Preston Henn, the owner of the Swap Shop, says he's trying to better police vendors after agreeing to pay Coach $5.5 million in a federal court settlement.
"It's a big hit. It was a bad day," he said. "We lost."
Coach hired a private investigator who caught vendors at the 80-acre bazaar selling knockoff bags. Henn initially fought the allegations in court but said it became clear during trial it was a lost case.
"When the people admitted they were counterfeited," he said. "That was it. Then we settled."
Last month, the Broward Sheriff's Office arrested a woman who investigators say had 80 fake purses she planned to sell at the Swap Shop.
"I'm only the landlord. I don't sell anything," said Henn.
But Henn, whose $100 million car collection is on display at the Swap Shop, is responsible for the thousands of vendors who sell there.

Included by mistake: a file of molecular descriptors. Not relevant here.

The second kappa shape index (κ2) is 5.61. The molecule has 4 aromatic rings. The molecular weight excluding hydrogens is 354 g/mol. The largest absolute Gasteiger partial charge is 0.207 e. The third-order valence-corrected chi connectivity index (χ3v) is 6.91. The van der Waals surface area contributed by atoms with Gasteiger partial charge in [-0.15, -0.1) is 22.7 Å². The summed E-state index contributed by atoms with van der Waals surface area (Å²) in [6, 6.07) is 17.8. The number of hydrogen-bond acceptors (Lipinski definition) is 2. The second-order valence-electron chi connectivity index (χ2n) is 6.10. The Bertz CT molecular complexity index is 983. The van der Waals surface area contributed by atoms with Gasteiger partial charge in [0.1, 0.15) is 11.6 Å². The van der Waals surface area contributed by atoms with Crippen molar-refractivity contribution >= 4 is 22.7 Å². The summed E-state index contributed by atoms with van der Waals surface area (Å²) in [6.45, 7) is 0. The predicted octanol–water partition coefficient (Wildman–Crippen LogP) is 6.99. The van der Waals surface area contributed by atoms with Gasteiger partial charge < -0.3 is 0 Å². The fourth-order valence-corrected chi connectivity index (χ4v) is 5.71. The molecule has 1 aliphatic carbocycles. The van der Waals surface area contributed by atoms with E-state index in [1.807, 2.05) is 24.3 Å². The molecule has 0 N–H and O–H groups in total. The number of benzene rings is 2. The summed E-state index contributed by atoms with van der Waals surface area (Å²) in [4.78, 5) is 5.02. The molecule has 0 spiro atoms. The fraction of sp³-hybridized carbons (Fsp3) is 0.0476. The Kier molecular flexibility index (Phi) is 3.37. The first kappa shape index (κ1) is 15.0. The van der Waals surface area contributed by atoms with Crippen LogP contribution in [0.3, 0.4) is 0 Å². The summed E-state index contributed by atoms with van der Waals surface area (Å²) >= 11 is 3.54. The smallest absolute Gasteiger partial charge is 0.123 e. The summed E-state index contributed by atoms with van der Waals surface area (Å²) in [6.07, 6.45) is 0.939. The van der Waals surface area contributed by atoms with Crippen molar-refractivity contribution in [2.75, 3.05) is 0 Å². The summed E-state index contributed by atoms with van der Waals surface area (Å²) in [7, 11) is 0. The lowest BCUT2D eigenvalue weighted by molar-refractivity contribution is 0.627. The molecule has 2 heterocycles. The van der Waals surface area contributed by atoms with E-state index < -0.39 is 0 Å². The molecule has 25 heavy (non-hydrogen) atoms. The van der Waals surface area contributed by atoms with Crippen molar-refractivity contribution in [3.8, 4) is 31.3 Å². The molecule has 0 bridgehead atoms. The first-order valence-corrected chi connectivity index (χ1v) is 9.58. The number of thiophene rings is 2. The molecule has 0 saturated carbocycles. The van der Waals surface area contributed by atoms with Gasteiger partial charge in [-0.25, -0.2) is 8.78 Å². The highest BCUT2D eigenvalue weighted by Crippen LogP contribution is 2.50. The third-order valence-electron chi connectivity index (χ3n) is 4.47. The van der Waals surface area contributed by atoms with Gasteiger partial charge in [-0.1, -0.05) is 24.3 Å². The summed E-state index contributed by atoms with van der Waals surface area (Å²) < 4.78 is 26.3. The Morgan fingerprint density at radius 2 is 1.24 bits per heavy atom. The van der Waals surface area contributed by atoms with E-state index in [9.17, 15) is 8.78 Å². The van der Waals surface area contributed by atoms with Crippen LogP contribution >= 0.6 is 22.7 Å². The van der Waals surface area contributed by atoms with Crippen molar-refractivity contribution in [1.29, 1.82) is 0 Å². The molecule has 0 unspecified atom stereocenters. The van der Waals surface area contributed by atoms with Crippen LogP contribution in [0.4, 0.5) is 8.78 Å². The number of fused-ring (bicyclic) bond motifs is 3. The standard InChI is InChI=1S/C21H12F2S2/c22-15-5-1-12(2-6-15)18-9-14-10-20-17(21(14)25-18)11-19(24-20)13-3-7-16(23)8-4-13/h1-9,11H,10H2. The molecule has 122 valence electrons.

Henn said he continues his daily patrols and recently banned all designed products.
"You can't sell them because we can't properly identify them as a landlord," he said.
Henn also hired a private investigators to snoop in the stores, looking for counterfeit goods.
Moses Nathan, a vendor, welcomed an end to counterfeit goods.
"It's good for my business," he said.
But it may be impossible to stop completely.
"We got a lot of people out here," said Henn.